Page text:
PERSONS: The Swami Vivekananda, Gurubhais, and a party of Europeans and disciples, amongst whom were Dhira Mata, the “Steady Mother”; one whose name was Jaya; and Nivedita.
PLACE: From Bareilly to Baramulla, Kashmir.
TIME: June 14 to 20, 1898.
Then there were flying glimpses of long-expected cities — Ludhiana, where certain trusty English disciples had lived as children; Lahore, where his Indian lectures had ended; and so on. We came too upon the dry gravel beds of many rivers and learnt that the space between one pair was called the Doab and the area containing them all, the Punjab.
It was at twilight, crossing one of these stony tracts, that he told us of that great vision which came to him years ago, while he was still new to the ways of the life of a monk, giving back to him, as he always afterwards believed, the ancient mode of Sanskrit chanting.
“It was evening”, he said, “in that age when the Aryans had only reached the Indus. I saw an old man seated on the bank of the great river. Wave upon wave of darkness was rolling in upon him, and he was chanting from the Rig-Veda. Then I awoke and went on chanting. They were the tones that we used long ago”.
. . . Those who were constantly preoccupied with imagination regarding their own past always aroused his contempt. But on this occasion of telling the story, he gave a glimpse of it from a very different point of view.
“Shankarâchârya”, he was saying, “had caught the rhythm of the Vedas, the national cadence. Indeed I always imagine”, he went on suddenly with dreamy voice and far-away look, “I always imagine that he had some vision such as mine when he was young, and recovered the ancient music that way. Anyway, his whole life’s work is nothing but that, the throbbing of the beauty of the Vedas and Upanishads”. . . .
From Rawalpindi to Murree we went by tonga, and there we spent some days before setting out for Kashmir. Here the Swami came to the conclusion that any effort which he might make to induce the orthodox to accept a European as a fellow-disciple, or in the direction of woman’s education, had better be made in Bengal. The distrust of the foreigner was too strong in Punjab to admit of work succeeding there. He was much occupied by this question from time to time, and would sometimes remark on the paradox presented by the Bengali combination of political antagonism to the English, and readiness to love and trust. . . .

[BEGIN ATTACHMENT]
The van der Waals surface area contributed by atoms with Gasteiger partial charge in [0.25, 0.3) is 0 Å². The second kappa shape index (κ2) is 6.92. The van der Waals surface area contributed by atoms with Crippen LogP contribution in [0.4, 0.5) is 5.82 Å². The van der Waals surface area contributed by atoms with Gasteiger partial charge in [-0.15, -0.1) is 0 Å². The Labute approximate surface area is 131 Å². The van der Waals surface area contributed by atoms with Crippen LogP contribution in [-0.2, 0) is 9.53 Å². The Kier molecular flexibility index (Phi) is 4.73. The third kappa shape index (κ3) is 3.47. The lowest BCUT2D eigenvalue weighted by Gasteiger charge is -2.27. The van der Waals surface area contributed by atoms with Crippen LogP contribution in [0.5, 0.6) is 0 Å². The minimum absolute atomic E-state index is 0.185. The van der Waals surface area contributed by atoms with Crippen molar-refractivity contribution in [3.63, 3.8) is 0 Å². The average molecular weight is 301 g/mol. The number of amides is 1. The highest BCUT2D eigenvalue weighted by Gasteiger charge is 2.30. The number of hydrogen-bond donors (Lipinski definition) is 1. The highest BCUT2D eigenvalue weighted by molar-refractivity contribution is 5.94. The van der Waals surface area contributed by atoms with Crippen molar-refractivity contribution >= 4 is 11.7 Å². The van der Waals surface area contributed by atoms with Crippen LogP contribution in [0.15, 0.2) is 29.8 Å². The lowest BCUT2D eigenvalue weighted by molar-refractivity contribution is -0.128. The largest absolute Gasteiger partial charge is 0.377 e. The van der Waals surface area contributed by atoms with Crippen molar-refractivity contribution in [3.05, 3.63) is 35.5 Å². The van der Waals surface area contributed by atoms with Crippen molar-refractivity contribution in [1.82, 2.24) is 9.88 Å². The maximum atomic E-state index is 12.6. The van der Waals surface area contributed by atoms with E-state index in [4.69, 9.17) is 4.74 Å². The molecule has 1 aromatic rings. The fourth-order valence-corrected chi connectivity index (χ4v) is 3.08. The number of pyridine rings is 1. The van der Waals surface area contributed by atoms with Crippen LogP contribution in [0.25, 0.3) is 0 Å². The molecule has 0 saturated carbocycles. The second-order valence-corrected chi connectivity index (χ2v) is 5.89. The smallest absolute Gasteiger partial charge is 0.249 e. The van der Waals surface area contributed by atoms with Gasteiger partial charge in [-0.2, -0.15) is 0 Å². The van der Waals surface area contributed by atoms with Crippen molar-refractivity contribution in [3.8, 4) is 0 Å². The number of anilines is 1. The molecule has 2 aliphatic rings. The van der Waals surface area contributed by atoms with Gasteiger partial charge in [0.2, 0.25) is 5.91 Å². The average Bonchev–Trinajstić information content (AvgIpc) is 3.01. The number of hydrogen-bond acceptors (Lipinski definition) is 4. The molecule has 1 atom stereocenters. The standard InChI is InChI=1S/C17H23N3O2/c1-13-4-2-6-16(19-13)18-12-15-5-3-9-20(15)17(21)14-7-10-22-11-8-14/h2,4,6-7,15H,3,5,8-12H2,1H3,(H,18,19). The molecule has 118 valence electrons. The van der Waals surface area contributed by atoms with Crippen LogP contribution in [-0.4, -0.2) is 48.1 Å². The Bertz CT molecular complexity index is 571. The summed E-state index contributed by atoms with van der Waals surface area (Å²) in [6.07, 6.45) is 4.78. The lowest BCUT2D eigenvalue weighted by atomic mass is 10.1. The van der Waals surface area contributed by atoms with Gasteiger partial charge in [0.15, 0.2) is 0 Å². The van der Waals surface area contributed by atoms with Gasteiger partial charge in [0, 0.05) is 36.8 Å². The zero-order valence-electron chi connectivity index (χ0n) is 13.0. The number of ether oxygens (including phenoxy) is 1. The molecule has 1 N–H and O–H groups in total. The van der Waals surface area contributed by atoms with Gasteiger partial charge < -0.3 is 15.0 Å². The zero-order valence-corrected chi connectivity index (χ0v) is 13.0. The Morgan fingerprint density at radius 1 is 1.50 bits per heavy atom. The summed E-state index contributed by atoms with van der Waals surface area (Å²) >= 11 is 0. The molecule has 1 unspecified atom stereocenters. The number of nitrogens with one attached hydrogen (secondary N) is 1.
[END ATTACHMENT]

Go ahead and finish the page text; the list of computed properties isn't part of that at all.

Most of the afternoon we were compelled by a storm to spend indoors;, and a new chapter was opened at Dulai in our knowledge of Hinduism, for the Swami told us gravely and frankly of its modern abuses and spoke of his own uncompromising hostility to those evil practices which pass under the name of Vâmâchâra.
When we asked how Shri Ramakrishna — who never could bear to condemn the hope of any man — had looked at these things, he told us that “the old man” had said, “Well, well! But every house may have a scavengers’ entrance!” And he pointed out that all sects of diabolism in any country belonged to this class. . . .
He talked of Brahmavidyâ, the vision of the One, the Alone — Real, and told how love was the only cure for evil. He had had a schoolfellow who grew up and became rich, but lost his health. It was an obscure disease, sapping his energy and vitality daily, yet altogether baffling the skill of the doctors. At last, because he knew that the Swami had always been religious, and men turn to religion when all else fails, he sent to beg him to come to him. When the Master reached him a curious thing happened. There came to his mind a text: “Him the Brahmin conquers who thinks that he is separate from the Brahmin. Him the Kshatriya conquers who thinks that he is separate from the Kshatriya. And him the universe conquers who thinks that he is separate from the universe”. And the sick man grasped this and recovered. “And so”, said the Swami, “though I often say strange things and angry things, yet remember that in my heart I never seriously mean to preach anything but love! All these things will come right only when we realize that we love each other”.